It is called Nursing Bottle Mouth. Mom and Dad go jitters over a child crying, refusing to go to sleep. What's to be done? Mom says, baby needs the bottle. Dad hollers, hurry it up. And in goes the bottle, with the milk in it. Or the formula. Or any other liquid with sweeteners in it.

By Sushil Kutty

Published: Fri 30 Jan 2004, 2:35 AM

Last updated: Thu 2 Apr 2015, 12:45 AM

Baby loves it. Coos, and goes to sleep with the bottle in the mouth. Mom and Dad smile.

Ah, no marks there for splendid ignorance! For, when Mom and Dad take it easy, smiling at the resting face, plaque takes over. The sweetened liquid in the bottle begins to take its toll. Plaque - the thin film of invisible bacteria and other byproducts - produces acids that attack the teeth. Twenty minutes of this barrage every time the baby sucks on the bottle and there's room enough for rampant caries or Nursing Bottle Mouth to take hold, all because of the sugars in the milk or other liquids that go to feed a child

It's a rampant condition, runs amok given a chance. And most parents are ever giving it a chance. Even if unknowingly. The love, and concern, for the child eventually showing in its teeth, by when it is too late. Those primary teeth lose their milk-white sheen, and are ready to come off their hold.

Dr Venkita Raj, orthodontist, Zulekha Hospital, Sharjah, talks of a recent visit to a primary school in the emirate where he found that half the students were victims of Nursing Bottle Mouth.

"Nursing bottle mouth is a dental condition that can destroy the teeth of an infant or young child, and the teeth most likely to be damaged will be the upper front teeth, the ones that make a difference in the child's smile," says Dr Venkita Raj. The parents are solely to blame.

Then again, it not just what's put in the child's mouth that causes NBM. It's how often, and for how long a time, the child's teeth get exposed to decay-causing acids. Relying on the pacifier or comforter many times a day for long periods each time is death for the child's teeth. And allowing a child to fall asleep with a bottle in the mouth is not a great idea. Saliva flow increases during sleep, and liquid from the nursing bottle pools around the child's teeth for long periods. The bacteria love these pools. Great place to breed, fertile ground to thrive.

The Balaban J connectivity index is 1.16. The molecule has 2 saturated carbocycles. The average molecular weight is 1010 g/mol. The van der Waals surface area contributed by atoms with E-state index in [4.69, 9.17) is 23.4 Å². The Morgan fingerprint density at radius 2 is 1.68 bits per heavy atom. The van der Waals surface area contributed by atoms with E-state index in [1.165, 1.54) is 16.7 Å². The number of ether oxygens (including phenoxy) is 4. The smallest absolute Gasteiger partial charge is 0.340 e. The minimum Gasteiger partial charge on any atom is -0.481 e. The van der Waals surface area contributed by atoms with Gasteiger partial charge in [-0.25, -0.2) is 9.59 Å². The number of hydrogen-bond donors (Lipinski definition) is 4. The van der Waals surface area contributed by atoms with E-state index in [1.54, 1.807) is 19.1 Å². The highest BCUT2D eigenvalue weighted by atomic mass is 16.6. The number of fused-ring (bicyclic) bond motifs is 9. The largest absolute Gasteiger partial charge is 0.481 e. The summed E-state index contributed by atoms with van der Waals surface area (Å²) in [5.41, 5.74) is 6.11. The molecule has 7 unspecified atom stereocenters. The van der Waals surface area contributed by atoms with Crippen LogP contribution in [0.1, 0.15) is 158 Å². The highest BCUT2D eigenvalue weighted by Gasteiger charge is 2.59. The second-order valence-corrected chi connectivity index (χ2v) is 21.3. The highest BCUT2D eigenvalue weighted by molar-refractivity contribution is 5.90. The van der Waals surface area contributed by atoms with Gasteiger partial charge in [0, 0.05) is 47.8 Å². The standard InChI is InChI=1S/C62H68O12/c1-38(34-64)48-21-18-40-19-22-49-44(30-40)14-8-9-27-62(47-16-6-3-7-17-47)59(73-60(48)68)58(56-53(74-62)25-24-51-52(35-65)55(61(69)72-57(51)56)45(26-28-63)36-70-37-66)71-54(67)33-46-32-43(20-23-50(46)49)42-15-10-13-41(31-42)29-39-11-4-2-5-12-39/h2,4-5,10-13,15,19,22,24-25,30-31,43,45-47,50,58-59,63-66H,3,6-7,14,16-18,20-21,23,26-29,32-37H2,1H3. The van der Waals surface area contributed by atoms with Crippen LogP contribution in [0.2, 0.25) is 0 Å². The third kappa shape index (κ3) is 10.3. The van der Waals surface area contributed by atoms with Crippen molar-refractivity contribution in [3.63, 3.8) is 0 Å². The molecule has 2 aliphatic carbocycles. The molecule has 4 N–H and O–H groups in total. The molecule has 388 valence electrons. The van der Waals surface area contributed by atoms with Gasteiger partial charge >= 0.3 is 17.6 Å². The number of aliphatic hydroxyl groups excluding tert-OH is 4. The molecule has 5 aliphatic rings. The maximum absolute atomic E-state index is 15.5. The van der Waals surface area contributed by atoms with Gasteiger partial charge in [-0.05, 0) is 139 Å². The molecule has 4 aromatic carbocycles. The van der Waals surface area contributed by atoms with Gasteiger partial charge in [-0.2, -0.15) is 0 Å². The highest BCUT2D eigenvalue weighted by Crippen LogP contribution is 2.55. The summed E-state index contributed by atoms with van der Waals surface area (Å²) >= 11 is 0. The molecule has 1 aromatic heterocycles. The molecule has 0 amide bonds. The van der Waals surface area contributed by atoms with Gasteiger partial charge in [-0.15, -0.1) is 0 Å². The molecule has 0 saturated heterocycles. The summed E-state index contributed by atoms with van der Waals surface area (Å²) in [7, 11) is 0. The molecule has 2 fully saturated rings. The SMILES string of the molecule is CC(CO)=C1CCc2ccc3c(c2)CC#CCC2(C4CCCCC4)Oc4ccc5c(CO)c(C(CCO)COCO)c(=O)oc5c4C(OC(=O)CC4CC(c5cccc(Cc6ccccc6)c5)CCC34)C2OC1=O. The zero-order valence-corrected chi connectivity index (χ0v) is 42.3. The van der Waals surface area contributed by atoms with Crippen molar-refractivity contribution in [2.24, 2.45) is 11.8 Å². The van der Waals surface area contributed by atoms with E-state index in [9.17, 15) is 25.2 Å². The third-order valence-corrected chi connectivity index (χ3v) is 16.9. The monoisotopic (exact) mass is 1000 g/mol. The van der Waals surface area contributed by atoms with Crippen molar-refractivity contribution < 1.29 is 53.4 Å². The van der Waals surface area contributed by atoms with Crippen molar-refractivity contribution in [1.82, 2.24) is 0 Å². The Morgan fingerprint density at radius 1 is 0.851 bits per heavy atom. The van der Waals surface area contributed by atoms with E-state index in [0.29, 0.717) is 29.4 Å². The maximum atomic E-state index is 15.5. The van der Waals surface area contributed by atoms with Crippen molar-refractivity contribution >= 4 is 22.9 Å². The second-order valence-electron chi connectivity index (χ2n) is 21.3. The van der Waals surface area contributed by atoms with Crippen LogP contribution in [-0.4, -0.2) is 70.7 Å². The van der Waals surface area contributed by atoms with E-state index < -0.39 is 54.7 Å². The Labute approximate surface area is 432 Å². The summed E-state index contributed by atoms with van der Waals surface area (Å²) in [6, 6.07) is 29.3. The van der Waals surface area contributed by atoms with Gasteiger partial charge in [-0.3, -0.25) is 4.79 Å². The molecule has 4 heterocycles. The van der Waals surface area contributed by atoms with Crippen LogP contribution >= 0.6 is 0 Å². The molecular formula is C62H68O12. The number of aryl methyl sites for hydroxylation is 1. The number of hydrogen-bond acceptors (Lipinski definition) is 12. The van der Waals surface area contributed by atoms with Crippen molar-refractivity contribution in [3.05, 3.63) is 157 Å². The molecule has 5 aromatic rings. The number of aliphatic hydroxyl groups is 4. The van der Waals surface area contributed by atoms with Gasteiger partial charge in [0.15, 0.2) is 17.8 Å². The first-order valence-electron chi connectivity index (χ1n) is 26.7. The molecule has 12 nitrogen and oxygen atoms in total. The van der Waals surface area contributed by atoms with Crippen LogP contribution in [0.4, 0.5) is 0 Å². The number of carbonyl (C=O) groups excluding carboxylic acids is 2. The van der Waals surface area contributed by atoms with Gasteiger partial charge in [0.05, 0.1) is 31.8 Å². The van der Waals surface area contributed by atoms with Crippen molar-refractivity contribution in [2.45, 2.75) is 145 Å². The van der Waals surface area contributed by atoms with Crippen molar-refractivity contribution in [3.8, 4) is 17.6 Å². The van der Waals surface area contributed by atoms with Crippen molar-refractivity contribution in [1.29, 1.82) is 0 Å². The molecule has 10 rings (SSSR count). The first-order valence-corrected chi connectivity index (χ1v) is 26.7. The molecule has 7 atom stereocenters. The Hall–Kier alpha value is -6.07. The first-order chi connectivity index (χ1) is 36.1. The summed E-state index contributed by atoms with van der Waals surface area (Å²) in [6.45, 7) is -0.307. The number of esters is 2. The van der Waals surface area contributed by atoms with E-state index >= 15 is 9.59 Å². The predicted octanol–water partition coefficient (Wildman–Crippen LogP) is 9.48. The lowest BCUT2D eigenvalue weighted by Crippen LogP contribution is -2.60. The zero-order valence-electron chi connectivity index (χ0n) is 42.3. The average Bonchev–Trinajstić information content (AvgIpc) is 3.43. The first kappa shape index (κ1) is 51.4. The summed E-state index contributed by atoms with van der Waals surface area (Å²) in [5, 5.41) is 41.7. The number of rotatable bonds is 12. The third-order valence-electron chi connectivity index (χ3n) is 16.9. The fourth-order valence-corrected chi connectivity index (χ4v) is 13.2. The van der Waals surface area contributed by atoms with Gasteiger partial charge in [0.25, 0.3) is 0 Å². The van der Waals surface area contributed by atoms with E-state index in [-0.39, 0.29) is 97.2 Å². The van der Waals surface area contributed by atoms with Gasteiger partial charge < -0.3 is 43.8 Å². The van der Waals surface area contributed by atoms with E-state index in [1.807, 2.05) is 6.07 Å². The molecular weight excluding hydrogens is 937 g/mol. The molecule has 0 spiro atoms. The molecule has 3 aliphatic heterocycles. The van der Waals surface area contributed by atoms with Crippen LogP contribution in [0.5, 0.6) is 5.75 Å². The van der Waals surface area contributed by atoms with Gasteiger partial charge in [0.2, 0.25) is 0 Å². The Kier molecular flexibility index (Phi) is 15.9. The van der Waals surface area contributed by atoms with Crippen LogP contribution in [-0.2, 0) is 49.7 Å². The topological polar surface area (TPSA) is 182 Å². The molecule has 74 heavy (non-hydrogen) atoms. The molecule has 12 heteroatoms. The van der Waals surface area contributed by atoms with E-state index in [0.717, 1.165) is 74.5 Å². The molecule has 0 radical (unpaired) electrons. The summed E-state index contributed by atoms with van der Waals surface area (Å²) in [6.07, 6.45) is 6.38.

What's the big deal, the child will get a new pair of teeth... Yes, that's right but does that make primary teeth any less important. "No," says Dr Venkita Raj, "It is important to take good care of the child's primary teeth. Children need strong, healthy teeth to chew food easily, learn to speak clearly, and to look good to themselves and to friends. Primary teeth also help to reserve space in the jaw for the permanent teeth. One tooth lost too early and the one beside it might drift into the space created, leaving no room for the permanent tooth to come in, or have sufficient space to assume a proper position. This can make the teeth crooked or crowded, affecting the child's dental health and appearance," says Dr Venkita Raj.

So, how do you prevent NBM or rampant caries? First and foremost parents should get into their heads that even a baby's teeth are susceptible to decay. And, that, as soon as they appear. What happens is that by the time the decay is noticed, it may be too late to save the child's teeth.

Prevention is to protect those teeth. A few step will help:

  • After each feeding, wipe the child's teeth with a damp washcloth or gauze pad to remove the plaque.
  • Never allow the child to fall asleep with a nursing bottle in the mouth.
  • If the child is used to a pacifier or comforter, fill the bottle with clear and clean water. Consult the paediatrician.
  • Make sure the child gets the fluoride needed for decay-resistant teeth. Consult the dentist.
  • Start dental visits before the child's second birthday.

Last, but not the least, remember "most children start out in life with strong, healthy teeth". It's those of us who have passed that stage long ago who tend to forget that. Mom and Dad need to take a course in dental care. Also a lesson on priorities. Love is not Nursing Bottle Mouth. Love is putting a halt to the "rampant" in caries.

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